CHICAGO -- Kristopher Bryant knew that it would be the first question he encountered when the doors to the Sheraton Grand Chicago banquet hall opened and reporters waited inside. So, with four words and a smile, the Cubs star tossed some ice-cold water on the idea that his friend, free
CHICAGO -- Kristopher Bryant knew that it would be the first question he encountered when the doors to the Sheraton Grand Chicago banquet hall opened and reporters waited inside. So, with four words and a smile, the Cubs star tossed some ice-cold water on the idea that his friend, free agent Bryce Harper, might ink a contract with the North Siders.
"He's not signing here," Bryant said.
While that comment began to cause a stir on social media, Cubs Convention kicked off with its usual fanfare. Longtime radio voice Pat Hughes took to the podium and declared, "Chicago Cubs baseball is on the air!" Wayne Messmer filled the room with his signature rendition of the national anthem and angst over a quiet winter was temporarily quieted by the roar from the blue-and-red-clad fanatics.
The introductions started with Cubs players of yesteryear, who took the stage, soaked in the cheers and high-fived children as all those remember-when memories flooded the crowd. Then, it was time to introduce the current roster. It looks a lot like last year's group, which won 95 games, but was pushed off the October stage after a one-and-done Wild Card Game.
That sting remains as sharp as the wind off Lake Michigan, but some players said maybe it was a needed reality check.
"In 2019, I think we're going to be more hungry than last year," Willson Contreras said.
Bryant, who will play as big a role as anyone in righting Chicago's offensive shortcomings of last summer, said losing the division to the Brewers in Game 163, followed by the Wild Card Game against the Rockies, was a good thing.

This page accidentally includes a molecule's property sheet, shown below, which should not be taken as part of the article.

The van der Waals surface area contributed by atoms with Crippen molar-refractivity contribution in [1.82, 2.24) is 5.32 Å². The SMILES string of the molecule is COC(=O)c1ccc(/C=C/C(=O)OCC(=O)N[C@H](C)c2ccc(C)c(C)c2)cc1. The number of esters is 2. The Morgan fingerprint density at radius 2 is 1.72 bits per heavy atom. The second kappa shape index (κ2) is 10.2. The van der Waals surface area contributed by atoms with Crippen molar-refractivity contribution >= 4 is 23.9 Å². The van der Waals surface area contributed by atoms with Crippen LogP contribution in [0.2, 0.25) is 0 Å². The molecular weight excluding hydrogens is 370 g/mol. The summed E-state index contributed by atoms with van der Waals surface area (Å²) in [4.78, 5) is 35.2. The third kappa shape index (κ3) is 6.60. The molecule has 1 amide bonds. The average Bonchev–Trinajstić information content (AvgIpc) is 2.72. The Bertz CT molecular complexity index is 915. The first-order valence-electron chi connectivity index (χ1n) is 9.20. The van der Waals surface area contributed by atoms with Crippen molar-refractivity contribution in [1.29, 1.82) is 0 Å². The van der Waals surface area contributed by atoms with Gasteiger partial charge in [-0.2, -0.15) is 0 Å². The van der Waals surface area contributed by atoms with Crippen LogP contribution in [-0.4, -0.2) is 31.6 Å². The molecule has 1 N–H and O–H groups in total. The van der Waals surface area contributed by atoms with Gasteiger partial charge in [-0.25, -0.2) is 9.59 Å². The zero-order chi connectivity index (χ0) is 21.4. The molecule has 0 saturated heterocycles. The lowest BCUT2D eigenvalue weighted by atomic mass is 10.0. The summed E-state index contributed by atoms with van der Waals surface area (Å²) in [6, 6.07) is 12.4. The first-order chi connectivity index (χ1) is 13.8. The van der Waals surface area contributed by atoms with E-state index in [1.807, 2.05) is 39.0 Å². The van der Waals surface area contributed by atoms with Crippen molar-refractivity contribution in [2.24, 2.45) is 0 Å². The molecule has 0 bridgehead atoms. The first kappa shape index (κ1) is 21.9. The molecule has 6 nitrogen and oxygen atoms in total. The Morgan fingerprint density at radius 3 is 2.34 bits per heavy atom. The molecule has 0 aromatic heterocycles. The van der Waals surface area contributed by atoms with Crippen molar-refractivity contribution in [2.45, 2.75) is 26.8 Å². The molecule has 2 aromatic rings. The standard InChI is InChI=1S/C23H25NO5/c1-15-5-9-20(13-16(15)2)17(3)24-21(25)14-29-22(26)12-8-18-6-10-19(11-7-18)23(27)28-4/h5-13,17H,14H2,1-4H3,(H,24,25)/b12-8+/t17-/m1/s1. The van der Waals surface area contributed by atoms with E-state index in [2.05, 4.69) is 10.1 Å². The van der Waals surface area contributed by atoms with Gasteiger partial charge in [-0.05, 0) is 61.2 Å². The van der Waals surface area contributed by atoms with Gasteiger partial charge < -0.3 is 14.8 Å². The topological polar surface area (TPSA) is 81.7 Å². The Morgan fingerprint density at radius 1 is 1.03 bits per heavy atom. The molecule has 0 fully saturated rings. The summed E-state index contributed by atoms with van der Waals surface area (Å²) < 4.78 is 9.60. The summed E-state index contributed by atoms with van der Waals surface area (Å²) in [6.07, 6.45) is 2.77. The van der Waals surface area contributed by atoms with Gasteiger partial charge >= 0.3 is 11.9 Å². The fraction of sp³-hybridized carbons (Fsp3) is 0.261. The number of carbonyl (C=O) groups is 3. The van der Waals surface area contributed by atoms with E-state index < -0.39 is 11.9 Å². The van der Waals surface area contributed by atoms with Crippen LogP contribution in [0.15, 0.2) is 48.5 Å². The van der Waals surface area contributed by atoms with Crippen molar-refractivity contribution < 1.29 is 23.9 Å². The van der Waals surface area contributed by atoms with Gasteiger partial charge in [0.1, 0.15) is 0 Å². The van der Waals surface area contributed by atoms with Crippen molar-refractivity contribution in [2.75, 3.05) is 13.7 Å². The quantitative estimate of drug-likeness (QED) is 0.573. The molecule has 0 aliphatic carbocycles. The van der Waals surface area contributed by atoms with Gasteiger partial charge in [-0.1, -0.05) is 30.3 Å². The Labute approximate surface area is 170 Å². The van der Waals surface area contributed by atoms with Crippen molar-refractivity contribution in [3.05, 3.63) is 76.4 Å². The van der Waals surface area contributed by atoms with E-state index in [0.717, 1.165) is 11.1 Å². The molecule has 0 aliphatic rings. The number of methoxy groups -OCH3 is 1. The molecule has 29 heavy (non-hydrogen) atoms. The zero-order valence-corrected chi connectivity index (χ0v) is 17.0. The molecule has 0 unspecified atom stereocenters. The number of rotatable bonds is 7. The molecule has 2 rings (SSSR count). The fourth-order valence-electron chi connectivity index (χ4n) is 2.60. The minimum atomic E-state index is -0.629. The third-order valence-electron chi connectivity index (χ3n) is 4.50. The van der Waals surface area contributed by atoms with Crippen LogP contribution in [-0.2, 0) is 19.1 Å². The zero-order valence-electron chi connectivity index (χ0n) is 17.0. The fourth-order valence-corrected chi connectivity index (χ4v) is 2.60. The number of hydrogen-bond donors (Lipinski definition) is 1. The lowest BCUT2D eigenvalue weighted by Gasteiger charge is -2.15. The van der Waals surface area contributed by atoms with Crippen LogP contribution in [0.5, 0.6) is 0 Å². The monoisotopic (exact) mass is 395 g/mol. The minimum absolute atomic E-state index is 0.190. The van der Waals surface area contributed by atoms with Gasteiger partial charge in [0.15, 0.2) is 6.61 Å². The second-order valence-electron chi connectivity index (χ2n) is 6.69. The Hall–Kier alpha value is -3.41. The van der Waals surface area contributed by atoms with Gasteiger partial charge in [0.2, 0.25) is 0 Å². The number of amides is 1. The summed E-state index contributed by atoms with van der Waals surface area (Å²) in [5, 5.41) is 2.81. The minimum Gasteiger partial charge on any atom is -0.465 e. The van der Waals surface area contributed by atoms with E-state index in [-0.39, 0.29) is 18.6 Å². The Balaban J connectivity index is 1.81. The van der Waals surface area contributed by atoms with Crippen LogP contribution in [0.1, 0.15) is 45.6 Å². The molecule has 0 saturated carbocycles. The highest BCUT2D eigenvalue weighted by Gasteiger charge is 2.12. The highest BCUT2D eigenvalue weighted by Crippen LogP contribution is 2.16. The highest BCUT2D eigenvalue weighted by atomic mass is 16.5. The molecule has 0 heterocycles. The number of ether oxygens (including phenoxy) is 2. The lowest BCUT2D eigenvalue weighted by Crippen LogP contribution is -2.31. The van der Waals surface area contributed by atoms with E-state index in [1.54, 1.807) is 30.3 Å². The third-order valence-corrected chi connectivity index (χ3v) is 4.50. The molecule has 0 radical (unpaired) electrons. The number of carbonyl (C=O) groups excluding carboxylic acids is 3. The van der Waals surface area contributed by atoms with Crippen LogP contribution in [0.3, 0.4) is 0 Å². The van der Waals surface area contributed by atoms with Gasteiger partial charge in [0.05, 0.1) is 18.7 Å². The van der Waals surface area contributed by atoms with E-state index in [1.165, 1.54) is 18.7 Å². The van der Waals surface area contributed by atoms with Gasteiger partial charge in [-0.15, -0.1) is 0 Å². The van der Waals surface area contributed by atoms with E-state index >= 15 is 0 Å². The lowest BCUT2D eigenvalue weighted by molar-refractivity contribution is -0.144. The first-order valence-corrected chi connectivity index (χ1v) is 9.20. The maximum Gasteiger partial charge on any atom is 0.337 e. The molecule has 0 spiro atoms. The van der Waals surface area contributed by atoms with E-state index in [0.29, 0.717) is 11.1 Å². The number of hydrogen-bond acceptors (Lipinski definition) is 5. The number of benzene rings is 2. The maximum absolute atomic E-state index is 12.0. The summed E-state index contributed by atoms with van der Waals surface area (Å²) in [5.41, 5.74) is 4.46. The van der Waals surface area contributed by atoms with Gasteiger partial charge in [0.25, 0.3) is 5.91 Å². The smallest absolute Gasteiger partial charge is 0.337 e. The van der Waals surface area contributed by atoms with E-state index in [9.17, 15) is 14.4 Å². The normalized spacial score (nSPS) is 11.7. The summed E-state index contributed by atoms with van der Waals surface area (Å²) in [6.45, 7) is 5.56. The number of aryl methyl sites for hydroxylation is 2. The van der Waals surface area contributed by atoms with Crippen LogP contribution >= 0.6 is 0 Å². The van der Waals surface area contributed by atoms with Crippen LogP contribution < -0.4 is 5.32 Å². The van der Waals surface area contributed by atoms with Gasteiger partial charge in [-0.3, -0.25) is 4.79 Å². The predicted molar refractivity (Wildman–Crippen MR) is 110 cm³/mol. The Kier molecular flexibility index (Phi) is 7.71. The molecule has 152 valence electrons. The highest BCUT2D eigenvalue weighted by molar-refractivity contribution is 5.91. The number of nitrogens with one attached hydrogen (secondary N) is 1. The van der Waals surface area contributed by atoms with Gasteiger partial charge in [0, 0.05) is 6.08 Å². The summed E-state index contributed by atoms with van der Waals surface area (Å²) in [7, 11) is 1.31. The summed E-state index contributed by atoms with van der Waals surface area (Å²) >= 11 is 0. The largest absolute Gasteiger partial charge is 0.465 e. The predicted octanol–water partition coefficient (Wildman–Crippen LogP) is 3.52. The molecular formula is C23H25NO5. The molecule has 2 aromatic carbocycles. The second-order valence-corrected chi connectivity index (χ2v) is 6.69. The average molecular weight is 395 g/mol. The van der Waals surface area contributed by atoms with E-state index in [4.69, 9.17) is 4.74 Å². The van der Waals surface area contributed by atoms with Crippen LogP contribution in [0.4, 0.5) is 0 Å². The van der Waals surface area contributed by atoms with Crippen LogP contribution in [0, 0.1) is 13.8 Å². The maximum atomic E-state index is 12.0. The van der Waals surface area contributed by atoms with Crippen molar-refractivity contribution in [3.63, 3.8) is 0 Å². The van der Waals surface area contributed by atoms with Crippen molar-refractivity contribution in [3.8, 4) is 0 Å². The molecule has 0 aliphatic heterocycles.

"It's kind of good for us to go through that and get our teeth kicked in a little bit on our field," Bryant said. "It was really good for us. I think ultimately, we'll all learn from it and come out with a chip on our shoulder, definitely."
They will need to do that, because as Bryant said -- and as manager Joe Maddon repeated multiple times this week at charity stops -- Harper is not walking through Wrigley Field's door.
The Cubs' payroll will be the highest in franchise history this year, but the budget in place has left the front office "less nimble" than previous winters, as president of baseball operations Theo Epstein explained. The team added an intriguing veteran infielder in Daniel Descalso and is still monitoring the relief market for reinforcements, but the big-ticket items were for past winters, not this one.
Bryant also spun that as a positive, noting that the lack of turnover shows a surplus of trust.
"Honestly, I understand some of the fan frustration," Bryant said. "But, as a player, that feels pretty good, knowing that your owner, and your president and GM all trust the team that we have. That means something to us, knowing that, 'Hey, we don't really need another addition, because we know that the talent that we have is pretty dang good.' I like the team we have. A lot of these guys have been on that  World Series team."